It’s reinforced my need to separate myself from my work. When it comes to editing, I’ve learnt that I need to disconnect myself from the words on the page and look at it objectively, like someone would for the very first time. My first draft self should be worlds away from my final edit self!

I actually feel like my best writing comes from the editing process. It scratches a special part of my brain. My first edit is always a stream of consciousness, almost zen-like state where I get all my inner thoughts and ideas out on paper (or in this case, Wordpress). 

And to be clear, my first drafts are always bad. Really bad. It’s more about the ideas and roughly mapping around sentences that have been floating around in my brain. 


Are there any upcoming projects of yours that we should be keeping an eye out for?

At the moment, I’m really in future planning mode – how can Refinery29 Australia’s culture vertical continue to resonate with Gen Z and millennial women?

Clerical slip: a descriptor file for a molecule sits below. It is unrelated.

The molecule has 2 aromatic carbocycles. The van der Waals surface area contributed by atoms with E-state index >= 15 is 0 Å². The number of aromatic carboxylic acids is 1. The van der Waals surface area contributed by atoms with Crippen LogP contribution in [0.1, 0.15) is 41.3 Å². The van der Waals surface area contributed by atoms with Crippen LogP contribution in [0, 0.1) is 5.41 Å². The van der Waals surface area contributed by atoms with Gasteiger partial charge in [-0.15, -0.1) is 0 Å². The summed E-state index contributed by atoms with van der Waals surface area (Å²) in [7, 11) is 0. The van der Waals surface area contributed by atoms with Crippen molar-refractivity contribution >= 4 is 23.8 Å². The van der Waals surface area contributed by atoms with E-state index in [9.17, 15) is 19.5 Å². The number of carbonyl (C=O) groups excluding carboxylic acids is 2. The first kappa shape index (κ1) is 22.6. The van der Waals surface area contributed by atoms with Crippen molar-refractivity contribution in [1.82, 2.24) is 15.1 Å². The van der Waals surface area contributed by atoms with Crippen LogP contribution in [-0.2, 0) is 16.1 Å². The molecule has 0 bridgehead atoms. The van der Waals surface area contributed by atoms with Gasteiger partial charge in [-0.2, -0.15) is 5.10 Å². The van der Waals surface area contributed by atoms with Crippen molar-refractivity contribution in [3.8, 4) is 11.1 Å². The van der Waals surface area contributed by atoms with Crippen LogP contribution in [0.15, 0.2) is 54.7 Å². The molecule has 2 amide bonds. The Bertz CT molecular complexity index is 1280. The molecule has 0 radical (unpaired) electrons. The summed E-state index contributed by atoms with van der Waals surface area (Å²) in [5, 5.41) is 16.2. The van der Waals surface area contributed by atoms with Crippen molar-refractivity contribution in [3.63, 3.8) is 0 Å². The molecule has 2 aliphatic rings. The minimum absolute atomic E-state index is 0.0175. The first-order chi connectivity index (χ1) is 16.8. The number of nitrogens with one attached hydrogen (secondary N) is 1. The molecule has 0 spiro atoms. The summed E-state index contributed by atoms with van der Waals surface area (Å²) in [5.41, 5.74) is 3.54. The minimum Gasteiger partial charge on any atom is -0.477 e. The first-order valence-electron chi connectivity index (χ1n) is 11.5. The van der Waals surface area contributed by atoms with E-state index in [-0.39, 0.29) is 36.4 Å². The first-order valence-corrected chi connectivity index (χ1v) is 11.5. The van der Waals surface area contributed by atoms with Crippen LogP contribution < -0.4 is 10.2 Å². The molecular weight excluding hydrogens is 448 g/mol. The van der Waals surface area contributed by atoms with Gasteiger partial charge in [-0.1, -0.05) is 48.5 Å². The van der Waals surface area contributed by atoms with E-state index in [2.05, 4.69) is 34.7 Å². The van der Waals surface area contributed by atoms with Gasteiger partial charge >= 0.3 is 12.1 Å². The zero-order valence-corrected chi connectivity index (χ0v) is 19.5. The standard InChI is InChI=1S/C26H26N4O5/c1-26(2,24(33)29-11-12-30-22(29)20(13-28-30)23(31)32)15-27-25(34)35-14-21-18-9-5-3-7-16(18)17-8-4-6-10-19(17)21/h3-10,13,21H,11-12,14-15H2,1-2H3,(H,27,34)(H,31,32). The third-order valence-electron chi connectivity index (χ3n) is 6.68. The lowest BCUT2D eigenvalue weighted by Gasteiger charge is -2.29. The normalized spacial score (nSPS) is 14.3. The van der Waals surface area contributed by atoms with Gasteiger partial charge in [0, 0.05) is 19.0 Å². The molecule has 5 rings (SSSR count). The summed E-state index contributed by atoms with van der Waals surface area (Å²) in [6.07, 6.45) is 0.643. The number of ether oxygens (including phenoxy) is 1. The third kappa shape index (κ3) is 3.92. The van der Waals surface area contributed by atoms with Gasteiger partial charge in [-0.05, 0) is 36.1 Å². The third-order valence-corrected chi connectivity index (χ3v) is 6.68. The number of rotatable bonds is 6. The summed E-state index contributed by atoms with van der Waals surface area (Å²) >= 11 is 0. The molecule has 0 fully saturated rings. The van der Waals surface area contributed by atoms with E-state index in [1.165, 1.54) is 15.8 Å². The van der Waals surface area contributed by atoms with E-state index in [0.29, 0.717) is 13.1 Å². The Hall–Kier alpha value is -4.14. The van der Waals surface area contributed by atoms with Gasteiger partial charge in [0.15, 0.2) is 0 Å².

Ideally, I’d love Refinery29 Australia to be the place that women can go for everything entertainment. Not just offering clever and thought-out reality TV takes, but also being the home of film, TV, books, arts, and culture more broadly, with a distinctly intersectional lens. 

We know that the film criticism game has been dominated by white men for a long time, so I’m keen to break this stereotype by reviewing, critiquing, and platforming stories from female filmmakers and actors. 

Commissioning stories from underrepresented people is also a big part of the Refinery29 puzzle. For example, we recently had a beautiful piece from a contributor about her experience going to the movies as a blind woman and interacting with an artform that is inherently visual. Where else could you read that type of article but on R29?!


And lastly, what do you look for in content pitching?

Specificity, unique ideas, and perspective. I can usually tell when a piece has been pitched to other publications, and while I’m not requesting a personalised love letter every time, it’s nice to know that you know what gives a piece the distinct Refinery29 edge. 

We don’t necessarily want the same conversation that’s been had over and over again either—I want your unique perspective that’s infused with who you are as a person. 

Finally, I don’t mind if you haven’t been published before—ideas are worth more than bylines. 

Also, please don’t call me.